Bluefin tuna, Atlantic bonito and false albacore. Dave Henault of Ocean State Tackle said, “We had some nice fish caught last week. Artie Coia landed a 67” bluefin tuna. Not bad for someone who has not previously targeted them. The bite overall last week was good for some and not good for others depending on the day and conditions. The hope is that the storm will push warmer water to shore and bring the hardtails (Atlantic bonito, false albacore, bluefin, and skipjack tuna) even closer to shore.” Elisa Cahill of Snug Harbor said, “Anglers have landed albies off the West Wall of the Harbor of Refuge.”
Freshwater fishing has been consistently good for anglers targeting largemouth bass. Minnows are being used with success with anglers letting them do most of the work to attract fish,” said Dave Henault of Ocean State Tackle.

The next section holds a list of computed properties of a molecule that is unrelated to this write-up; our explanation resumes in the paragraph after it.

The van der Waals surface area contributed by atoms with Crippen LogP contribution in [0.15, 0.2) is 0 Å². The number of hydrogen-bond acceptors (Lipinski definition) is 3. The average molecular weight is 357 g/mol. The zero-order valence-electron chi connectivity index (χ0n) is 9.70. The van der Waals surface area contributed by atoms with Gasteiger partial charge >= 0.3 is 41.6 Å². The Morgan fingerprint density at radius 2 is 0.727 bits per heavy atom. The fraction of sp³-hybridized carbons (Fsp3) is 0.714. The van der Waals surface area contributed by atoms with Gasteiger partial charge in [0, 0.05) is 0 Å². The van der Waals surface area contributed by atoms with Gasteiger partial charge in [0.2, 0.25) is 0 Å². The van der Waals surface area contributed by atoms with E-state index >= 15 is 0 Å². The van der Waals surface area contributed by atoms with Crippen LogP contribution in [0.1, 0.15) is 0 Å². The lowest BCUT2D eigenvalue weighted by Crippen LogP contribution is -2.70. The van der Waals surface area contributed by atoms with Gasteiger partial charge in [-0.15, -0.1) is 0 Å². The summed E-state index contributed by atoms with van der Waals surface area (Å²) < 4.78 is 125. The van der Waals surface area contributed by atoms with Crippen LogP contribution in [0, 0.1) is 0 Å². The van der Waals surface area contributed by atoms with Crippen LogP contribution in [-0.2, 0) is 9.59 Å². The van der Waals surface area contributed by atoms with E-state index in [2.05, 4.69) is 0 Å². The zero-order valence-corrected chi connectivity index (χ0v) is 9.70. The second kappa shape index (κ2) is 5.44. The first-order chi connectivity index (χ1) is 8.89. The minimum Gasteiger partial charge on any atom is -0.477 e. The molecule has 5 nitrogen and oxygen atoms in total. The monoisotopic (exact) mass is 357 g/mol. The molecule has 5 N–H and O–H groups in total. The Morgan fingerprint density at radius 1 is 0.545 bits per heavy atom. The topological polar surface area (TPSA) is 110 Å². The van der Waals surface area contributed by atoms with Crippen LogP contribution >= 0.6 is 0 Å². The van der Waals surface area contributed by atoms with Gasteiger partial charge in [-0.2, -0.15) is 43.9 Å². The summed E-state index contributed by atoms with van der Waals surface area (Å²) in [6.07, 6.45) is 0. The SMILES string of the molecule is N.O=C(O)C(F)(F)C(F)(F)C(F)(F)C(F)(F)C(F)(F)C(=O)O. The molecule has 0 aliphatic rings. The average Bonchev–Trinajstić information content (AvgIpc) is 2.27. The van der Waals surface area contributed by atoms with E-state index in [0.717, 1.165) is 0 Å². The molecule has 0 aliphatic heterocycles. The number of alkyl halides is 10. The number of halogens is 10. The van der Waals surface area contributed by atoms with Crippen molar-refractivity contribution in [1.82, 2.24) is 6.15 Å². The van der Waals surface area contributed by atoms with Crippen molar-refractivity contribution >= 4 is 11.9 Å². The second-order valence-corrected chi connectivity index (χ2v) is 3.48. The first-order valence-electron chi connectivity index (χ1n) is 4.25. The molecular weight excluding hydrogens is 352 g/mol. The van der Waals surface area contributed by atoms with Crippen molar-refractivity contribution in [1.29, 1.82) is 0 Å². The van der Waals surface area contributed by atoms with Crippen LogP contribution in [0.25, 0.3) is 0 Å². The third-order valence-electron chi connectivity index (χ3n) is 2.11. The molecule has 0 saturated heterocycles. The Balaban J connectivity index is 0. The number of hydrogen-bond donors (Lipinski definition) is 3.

Dave Monti holds a captain’s master license and charter fishing license. He serves on a variety of boards and commissions and has a consulting business focusing on clean oceans, habitat preservation, conservation, renewable energy, and fisheries related issues and clients. Forward fishing news and photos to firstname.lastname@example.org or visit www.noflukefishing.com.